“started riding at a later age because of parental apprehension”

photo by Gary Friedman for LA Times

The nine core members are mostly Latinas in their 20s from Boyle Heights, East Los Angeles and Lincoln Heights who work for nonprofits. Each month, they organize a women’s “Luna Ride” during the full moon, usually around their neighborhoods.

Their August ride, the biggest of the year, was a takeoff on Critical Mass, a monthly ride that spread from San Francisco to 300 cities, including Los Angeles. Just over 100 female riders joined the 30-mile ride from the Watts Towers to Hollenbeck Park, making five other stops along the way. They often choose political themes for their trips; July’s was the California prison hunger strike.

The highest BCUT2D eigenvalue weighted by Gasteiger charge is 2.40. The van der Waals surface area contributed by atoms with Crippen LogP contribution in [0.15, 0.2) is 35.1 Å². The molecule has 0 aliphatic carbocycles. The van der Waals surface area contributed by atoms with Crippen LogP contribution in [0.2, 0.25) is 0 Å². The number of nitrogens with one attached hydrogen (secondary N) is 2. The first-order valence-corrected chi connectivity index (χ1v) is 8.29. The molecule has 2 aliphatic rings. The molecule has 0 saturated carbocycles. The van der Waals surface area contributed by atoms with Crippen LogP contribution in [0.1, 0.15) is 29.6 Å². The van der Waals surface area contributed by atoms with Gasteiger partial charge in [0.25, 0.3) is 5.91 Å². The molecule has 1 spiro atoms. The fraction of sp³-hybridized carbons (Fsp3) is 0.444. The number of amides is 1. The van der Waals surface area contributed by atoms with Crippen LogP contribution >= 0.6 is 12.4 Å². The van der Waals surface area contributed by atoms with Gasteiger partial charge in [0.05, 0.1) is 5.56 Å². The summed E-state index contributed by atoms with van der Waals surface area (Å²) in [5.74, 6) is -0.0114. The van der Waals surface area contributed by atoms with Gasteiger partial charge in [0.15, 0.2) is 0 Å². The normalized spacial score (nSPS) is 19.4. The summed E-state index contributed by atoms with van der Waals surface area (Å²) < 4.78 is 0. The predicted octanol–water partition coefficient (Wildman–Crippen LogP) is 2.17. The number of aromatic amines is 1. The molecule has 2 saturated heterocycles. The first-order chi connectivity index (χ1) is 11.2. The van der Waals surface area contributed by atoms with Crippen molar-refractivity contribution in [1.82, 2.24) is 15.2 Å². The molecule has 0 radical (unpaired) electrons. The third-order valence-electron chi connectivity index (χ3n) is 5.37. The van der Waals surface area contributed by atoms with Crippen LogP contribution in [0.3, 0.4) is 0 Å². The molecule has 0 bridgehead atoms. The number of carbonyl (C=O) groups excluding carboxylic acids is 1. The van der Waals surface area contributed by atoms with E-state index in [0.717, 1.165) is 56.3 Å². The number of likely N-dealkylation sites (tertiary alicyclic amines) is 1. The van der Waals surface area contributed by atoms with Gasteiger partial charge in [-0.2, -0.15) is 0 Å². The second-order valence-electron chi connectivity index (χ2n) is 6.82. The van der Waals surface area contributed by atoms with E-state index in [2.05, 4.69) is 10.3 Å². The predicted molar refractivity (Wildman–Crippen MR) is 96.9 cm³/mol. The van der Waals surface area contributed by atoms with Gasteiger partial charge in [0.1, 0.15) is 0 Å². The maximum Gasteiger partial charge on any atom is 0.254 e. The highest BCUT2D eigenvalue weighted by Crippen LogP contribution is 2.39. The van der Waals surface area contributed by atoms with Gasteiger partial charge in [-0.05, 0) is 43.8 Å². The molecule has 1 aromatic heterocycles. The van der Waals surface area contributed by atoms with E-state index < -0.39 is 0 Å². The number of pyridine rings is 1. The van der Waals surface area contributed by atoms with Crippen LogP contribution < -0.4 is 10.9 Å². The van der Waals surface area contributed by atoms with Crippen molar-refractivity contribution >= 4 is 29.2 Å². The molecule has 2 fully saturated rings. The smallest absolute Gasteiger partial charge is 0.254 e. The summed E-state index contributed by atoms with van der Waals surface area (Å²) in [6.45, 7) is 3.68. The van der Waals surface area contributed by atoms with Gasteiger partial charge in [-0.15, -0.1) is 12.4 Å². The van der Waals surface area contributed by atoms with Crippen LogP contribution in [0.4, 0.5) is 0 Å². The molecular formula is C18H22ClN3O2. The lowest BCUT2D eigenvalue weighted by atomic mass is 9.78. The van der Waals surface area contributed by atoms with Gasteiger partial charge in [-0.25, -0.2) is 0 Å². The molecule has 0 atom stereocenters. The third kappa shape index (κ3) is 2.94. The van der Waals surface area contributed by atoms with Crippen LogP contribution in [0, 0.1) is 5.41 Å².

The women also sponsor coed rides — although the men might have to listen to a lecture on male privilege and machismo.

Cycling is growing among young women but still lags far behind men’s participation; only one in five riders in Los Angeles is female, the Los Angeles County Bicycle Coalition reported in 2011. The cyclists believe more women will turn out for rides with a female stride.

With male riders, “there’s that whole bro-ish kind of stuff,” Aguirre said. “We’re not about who can ride fastest, we’re about sisterhood.”

 Read More | “Latina bicyclists answer macho bike culture with their own chain gang” | Denise Florez | LA Times